If you had to choose a word for this season to carry around in your pocket, what would it be? Mine would be rejoicing. That word has its roots in Middle English, meaning “causing joy to.” For me, rejoicing is the result of hope realized.
Sometimes I’m not even aware of the hope, that thing inside I long for, until I find myself rejoicing. I experienced just that many years ago when I was 12. Our family stepped outside following Christmas Eve services, where feather-like snowflakes drifted heavily from the sky. It looked like the angels were having a pillow fight. My siblings and I passed on the car ride home and made the six-block trek on foot instead.
The winter-black sky punctuated with white snow created a wonderful backdrop for the candle-lit windows, along with the colorful lights strung on houses and trees we passed by. But, I, for one, wasn’t prepared for what I saw when we turned off the main road and onto the street where we lived. Both sides lined with luminaria, candles in white bags weighted down with sand, lit up the entire block like an airport runway. At that moment, a feeling welled up inside me that I could only call rejoicing—the result of hope realized.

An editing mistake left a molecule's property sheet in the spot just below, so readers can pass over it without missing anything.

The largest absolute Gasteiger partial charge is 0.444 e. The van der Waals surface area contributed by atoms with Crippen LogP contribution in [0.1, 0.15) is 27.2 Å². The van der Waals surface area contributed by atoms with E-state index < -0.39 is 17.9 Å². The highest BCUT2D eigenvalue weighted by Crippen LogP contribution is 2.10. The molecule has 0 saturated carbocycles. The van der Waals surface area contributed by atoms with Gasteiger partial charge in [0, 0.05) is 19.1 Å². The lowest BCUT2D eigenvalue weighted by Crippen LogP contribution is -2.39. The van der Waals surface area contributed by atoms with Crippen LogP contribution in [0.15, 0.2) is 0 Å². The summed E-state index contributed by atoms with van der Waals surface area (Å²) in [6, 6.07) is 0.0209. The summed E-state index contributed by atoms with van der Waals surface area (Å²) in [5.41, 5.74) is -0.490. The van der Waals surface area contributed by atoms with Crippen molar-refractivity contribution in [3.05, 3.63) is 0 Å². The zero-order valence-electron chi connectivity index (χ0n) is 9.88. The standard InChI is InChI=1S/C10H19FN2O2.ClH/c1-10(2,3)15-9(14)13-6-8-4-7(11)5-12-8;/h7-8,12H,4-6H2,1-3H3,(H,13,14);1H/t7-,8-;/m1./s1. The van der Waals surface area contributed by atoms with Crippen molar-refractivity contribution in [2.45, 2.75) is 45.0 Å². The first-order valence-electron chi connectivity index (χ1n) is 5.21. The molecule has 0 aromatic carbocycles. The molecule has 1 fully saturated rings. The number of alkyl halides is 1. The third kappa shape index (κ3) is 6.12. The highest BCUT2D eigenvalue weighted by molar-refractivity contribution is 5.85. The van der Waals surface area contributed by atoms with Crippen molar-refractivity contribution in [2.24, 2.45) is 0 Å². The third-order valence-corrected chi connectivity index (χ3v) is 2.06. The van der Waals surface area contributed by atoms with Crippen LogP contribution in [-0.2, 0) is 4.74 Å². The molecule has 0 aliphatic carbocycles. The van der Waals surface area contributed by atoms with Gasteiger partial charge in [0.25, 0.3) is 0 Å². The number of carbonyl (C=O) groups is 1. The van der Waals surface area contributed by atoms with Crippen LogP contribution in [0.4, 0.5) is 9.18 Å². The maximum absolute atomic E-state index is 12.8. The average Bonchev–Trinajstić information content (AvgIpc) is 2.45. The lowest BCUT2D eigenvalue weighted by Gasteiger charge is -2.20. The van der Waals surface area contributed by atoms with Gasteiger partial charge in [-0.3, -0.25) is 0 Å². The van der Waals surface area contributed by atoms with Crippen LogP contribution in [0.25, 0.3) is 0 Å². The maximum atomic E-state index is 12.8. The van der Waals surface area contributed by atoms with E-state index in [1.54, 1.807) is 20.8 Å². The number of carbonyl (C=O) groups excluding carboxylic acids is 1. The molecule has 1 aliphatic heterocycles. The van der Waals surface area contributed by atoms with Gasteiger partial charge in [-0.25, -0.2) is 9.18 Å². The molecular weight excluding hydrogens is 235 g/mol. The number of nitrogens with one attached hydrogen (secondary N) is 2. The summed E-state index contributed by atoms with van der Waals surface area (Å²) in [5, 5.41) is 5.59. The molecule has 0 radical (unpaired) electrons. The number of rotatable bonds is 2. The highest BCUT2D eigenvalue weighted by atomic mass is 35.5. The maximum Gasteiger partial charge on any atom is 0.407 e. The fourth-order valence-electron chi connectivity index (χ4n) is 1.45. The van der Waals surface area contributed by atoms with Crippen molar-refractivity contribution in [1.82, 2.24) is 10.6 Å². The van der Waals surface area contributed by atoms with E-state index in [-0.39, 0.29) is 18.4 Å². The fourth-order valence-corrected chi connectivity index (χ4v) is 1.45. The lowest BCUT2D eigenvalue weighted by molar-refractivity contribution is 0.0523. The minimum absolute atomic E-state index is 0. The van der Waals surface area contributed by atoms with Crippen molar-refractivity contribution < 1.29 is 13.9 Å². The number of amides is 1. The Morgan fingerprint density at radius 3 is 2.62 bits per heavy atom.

Over 2,000 years ago, hope was realized with the birth of a baby in a stable. The whole world rejoiced then and continues today. During this holy season, what are your hopes and longings that, if realized, could lead to rejoicing?
Perhaps it’s to recapture traditions that have been interrupted by the pandemic—gathering with friends and family to celebrate, finding all the ingredients for your favorite cookies, or looking out at a White Christmas.
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